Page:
Growing up, Al spent a lot of time away from family. His parents being investigators didn’t give him much time with them and, as a result, he could no longer remember their names. The only thing he did remember was that fateful night of horror.
He had been with his parents, sitting on the floor in front of them playing, when the door to their meager residence blew inward. As things turned to chaos he was stuffed in a small closet by his mother and told to keep very quiet and still.
He sat there, shivering in fright and confusion as the sounds of battle came to him from the other side of the door. Terrified, he fell into a restless sleep.
He woke up a few hours later to an eerie silence that seemed to weigh on him like a ton of bricks. Slowly opening the door, he stared out at the scene.
His mother lay on the other side of the room in a pool of red. His father was nowhere in sight. Crawling on all fours, he approached his mother, a feeling of dread and panicky anguish washing over him. Awhhhhh! Something punctured his hand as he brought it down.
Lifting it, he discovered a dagger lying in the rubble, coated in the same red liquid his mother was lying in. Reaching down, he picked it up, not caring how sticky it felt, or how much his hand hurt from the stab wound.
His throat hitching as he attempted to hold back the sobs, Alendaar crawled the rest of the way to the body of his mother and threw himself over it, still holding the dagger that had killed her. That’s the way the town guard found him.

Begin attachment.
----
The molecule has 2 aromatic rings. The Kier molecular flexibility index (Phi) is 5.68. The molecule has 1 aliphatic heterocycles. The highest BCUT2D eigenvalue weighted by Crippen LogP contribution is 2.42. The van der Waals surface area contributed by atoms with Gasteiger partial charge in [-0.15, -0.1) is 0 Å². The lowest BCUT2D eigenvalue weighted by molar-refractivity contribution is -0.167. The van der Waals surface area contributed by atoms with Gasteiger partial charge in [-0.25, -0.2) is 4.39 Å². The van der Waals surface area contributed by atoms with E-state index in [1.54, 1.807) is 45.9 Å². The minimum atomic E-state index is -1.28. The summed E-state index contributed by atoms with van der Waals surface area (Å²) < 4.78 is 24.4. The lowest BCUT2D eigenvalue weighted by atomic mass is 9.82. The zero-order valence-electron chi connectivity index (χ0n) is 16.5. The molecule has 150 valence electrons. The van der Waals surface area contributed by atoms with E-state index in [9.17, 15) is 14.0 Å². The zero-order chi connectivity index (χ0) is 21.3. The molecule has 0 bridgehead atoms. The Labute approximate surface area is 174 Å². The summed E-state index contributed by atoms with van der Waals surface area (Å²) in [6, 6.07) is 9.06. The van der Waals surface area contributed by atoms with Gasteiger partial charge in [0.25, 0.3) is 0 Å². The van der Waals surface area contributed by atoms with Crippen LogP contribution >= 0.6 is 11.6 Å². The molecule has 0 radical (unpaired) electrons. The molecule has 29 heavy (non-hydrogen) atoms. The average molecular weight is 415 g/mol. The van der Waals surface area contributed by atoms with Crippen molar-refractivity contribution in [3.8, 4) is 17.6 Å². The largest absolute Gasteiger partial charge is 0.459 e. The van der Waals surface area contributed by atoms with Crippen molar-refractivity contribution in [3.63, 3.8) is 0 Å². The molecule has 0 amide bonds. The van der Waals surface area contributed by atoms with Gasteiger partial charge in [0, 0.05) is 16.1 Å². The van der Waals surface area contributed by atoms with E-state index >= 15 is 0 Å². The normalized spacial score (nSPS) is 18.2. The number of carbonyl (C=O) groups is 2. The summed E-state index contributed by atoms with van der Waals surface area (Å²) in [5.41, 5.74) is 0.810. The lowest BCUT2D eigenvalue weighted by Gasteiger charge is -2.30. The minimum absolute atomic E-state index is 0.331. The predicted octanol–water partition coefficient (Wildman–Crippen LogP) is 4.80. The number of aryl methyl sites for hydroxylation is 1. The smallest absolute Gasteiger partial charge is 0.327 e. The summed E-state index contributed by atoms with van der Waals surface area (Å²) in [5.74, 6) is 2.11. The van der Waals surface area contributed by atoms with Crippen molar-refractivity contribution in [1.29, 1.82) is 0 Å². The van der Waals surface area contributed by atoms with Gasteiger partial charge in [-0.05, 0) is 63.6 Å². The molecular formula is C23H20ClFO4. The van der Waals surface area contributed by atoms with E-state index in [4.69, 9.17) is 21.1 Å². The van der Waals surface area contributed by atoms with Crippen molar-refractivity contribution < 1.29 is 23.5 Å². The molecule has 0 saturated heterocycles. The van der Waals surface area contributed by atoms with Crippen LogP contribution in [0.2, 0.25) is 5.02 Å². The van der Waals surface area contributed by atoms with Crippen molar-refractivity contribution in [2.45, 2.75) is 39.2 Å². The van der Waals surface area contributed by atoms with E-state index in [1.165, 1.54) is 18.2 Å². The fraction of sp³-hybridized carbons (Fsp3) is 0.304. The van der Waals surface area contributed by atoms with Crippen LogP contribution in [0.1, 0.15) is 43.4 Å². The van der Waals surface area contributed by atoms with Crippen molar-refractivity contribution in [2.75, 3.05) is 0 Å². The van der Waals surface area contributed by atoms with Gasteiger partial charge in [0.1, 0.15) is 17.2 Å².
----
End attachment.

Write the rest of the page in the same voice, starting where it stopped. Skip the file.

No one questioned it when he was charged for his mother’s murder, and when he was dragged before court, he saw his father, a look of disgust and rage on his face. At this, he could not hold back the grief, the feelings of betrayal, as he watched his dad approach. With each step his father came closer, Al sobbed even harder.
“Is this your son?”
“No, I don’t know him! My son is loving! He would never kill his own mother!”
“You may go.”
Al watched his father as he gazed one last time at him, wondering how his he could blame him for his mother’s death.
After the mock trial, they locked him in the castle dungeon and left him there to rot, bringing him meals of old stale bread and brown water. Each day his stomach would snarl at him, begging for the food his mom would fix.
It seemed like years passed in that dank pit of horror and despair, wishing he might die and escape this place of injustice and missing his mom, before he built up the nerve to attempt a jailbreak. It didn’t take much to find the loose bricks under the mound of stale reeking straw, and his escape was mostly complete before any alarm was raised about his disappearance. But try as they might, the guards never found him. He had heard rumors later on that the guards who were overseeing the dungeon that day had been put to heaven, and he smiled with a certain sense of satisfaction. Served them right, locking up a child for a crime he couldn’t possibly have committed.